Paper No. 8
Presentation Time: 3:15 PM




Background soil and sediment samples are collected during environmental investigations to help identify site-related contamination. The aim of site-specific background studies is to capture natural variability in element concentrations and provide a data set with which to calculate background screening values or perform statistical tests. However, project funding often restricts the background study to few samples – sometimes only 10 – which may be inadequate for properly characterizing background distributions of elements and can preclude meaningful test results. Small background sample sizes also do not fully capture the natural variability in trace-versus-major element ratios. Elemental ratios are key to the geochemical evaluations that the author performs to identify metals contamination due to historical site operations. These ratios can distinguish between contamination vs. concentrations that are elevated due to natural geochemical processes.

The above limitations have been overcome by careful use of the USGS’s National Geochemical Survey (NGS) data, where available for the counties in question. Examples from investigations throughout the Midwest and western U.S. are presented. In some cases, the NGS data were used to confirm or rule out the presence of contamination in the site-specific background samples. At one site, with regulatory approval, NGS data were used as the background data set. The predominant use of the NGS data has been for comparative purposes during geochemical evaluations of site data – sometimes when site-specific background data were lacking, and often as an independent check to confirm the conclusions made using a small, site-specific background data set.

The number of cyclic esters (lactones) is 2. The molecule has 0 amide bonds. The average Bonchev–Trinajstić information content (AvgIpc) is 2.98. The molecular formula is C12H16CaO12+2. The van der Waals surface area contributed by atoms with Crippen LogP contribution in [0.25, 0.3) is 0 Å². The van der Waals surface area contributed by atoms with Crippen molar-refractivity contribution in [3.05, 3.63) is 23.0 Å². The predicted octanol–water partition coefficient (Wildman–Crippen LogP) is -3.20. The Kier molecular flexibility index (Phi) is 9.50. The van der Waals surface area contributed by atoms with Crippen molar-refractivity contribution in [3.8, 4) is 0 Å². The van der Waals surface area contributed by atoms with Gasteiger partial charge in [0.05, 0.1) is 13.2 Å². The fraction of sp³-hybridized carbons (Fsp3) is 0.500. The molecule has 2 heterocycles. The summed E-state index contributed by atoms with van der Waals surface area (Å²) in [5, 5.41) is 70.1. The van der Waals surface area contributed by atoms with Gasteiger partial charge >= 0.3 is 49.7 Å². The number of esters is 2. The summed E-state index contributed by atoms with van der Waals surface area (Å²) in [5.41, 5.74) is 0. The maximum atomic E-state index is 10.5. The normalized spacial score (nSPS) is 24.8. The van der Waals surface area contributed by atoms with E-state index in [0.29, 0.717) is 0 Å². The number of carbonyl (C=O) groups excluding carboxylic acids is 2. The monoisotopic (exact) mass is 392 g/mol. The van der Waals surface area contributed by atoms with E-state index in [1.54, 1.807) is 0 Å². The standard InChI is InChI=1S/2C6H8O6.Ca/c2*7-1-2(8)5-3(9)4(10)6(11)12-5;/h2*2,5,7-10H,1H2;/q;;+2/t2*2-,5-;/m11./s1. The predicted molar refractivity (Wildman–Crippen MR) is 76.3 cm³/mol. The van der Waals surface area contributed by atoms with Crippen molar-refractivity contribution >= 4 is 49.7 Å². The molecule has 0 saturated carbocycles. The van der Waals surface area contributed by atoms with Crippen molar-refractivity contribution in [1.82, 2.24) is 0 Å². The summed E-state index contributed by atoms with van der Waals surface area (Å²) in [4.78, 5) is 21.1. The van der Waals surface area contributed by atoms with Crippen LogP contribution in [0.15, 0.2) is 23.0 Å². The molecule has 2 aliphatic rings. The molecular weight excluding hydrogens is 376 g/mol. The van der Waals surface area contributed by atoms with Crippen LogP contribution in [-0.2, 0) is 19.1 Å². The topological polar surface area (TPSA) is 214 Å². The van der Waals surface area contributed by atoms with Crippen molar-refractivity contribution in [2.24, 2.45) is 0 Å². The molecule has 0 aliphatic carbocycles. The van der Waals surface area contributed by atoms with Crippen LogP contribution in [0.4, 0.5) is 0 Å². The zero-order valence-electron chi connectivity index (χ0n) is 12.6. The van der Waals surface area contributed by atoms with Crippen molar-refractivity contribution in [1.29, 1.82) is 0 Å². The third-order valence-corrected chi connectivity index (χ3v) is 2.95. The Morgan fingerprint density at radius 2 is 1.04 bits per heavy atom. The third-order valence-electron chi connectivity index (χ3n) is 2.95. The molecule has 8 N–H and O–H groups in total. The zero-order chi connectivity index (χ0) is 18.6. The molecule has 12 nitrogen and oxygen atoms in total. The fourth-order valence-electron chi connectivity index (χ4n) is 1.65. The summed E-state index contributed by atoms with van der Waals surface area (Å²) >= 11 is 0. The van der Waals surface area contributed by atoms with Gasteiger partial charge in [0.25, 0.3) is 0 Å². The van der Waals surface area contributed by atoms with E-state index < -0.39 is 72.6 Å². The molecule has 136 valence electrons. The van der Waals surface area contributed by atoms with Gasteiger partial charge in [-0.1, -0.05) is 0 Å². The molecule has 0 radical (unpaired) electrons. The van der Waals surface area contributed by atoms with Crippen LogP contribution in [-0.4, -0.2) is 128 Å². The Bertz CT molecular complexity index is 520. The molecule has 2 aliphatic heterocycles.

The NGS data need to be carefully reviewed with respect to sample collection, preparation, and analytical methods to ensure that they are comparable to the site-specific data. Differences can result in different reported concentrations for certain elements and different elemental ratios between the NGS and site-specific samples.

The use of NGS data has aided decision-making at investigations across the U.S. At some sites the NGS data were essential for confidently determining whether a site was contaminated and whether the site could be closed with no further action or required further investigation.